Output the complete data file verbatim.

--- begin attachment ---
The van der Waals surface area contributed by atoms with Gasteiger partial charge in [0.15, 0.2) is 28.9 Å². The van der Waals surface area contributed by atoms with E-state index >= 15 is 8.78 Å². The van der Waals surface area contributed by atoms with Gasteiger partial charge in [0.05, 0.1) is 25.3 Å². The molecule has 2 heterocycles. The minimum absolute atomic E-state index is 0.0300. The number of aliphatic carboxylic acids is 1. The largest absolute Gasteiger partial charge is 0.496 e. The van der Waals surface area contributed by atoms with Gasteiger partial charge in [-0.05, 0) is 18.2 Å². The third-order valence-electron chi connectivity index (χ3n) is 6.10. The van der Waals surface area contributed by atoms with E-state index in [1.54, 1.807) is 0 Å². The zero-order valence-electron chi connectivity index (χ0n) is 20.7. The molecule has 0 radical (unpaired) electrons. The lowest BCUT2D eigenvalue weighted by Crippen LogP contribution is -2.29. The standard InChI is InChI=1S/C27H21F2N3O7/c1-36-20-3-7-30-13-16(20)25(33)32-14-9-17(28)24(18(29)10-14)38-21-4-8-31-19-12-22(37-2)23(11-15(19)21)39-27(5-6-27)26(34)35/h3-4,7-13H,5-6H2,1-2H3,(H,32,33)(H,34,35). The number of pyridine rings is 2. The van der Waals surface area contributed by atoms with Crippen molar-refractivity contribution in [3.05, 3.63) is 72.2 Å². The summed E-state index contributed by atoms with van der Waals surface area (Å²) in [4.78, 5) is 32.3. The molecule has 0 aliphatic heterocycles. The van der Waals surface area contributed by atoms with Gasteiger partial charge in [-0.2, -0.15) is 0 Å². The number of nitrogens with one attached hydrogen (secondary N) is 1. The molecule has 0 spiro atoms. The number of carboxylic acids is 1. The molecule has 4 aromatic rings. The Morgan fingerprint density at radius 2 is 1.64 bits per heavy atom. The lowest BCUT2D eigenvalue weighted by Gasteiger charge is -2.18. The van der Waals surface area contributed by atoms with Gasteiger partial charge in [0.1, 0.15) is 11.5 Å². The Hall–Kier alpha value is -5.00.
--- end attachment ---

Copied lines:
The van der Waals surface area contributed by atoms with Gasteiger partial charge in [0.15, 0.2) is 28.9 Å². The van der Waals surface area contributed by atoms with E-state index >= 15 is 8.78 Å². The van der Waals surface area contributed by atoms with Gasteiger partial charge in [0.05, 0.1) is 25.3 Å². The molecule has 2 heterocycles. The minimum absolute atomic E-state index is 0.0300. The number of aliphatic carboxylic acids is 1. The largest absolute Gasteiger partial charge is 0.496 e. The van der Waals surface area contributed by atoms with Gasteiger partial charge in [-0.05, 0) is 18.2 Å². The third-order valence-electron chi connectivity index (χ3n) is 6.10. The van der Waals surface area contributed by atoms with E-state index in [1.54, 1.807) is 0 Å². The zero-order valence-electron chi connectivity index (χ0n) is 20.7. The molecule has 0 radical (unpaired) electrons. The lowest BCUT2D eigenvalue weighted by Crippen LogP contribution is -2.29. The standard InChI is InChI=1S/C27H21F2N3O7/c1-36-20-3-7-30-13-16(20)25(33)32-14-9-17(28)24(18(29)10-14)38-21-4-8-31-19-12-22(37-2)23(11-15(19)21)39-27(5-6-27)26(34)35/h3-4,7-13H,5-6H2,1-2H3,(H,32,33)(H,34,35). The number of pyridine rings is 2. The van der Waals surface area contributed by atoms with Crippen molar-refractivity contribution in [3.05, 3.63) is 72.2 Å². The summed E-state index contributed by atoms with van der Waals surface area (Å²) in [4.78, 5) is 32.3. The molecule has 0 aliphatic heterocycles. The van der Waals surface area contributed by atoms with Gasteiger partial charge in [-0.2, -0.15) is 0 Å². The number of nitrogens with one attached hydrogen (secondary N) is 1. The molecule has 0 spiro atoms. The number of carboxylic acids is 1. The molecule has 4 aromatic rings. The Morgan fingerprint density at radius 2 is 1.64 bits per heavy atom. The lowest BCUT2D eigenvalue weighted by Gasteiger charge is -2.18. The van der Waals surface area contributed by atoms with Gasteiger partial charge in [0.1, 0.15) is 11.5 Å². The Hall–Kier alpha value is -5.00.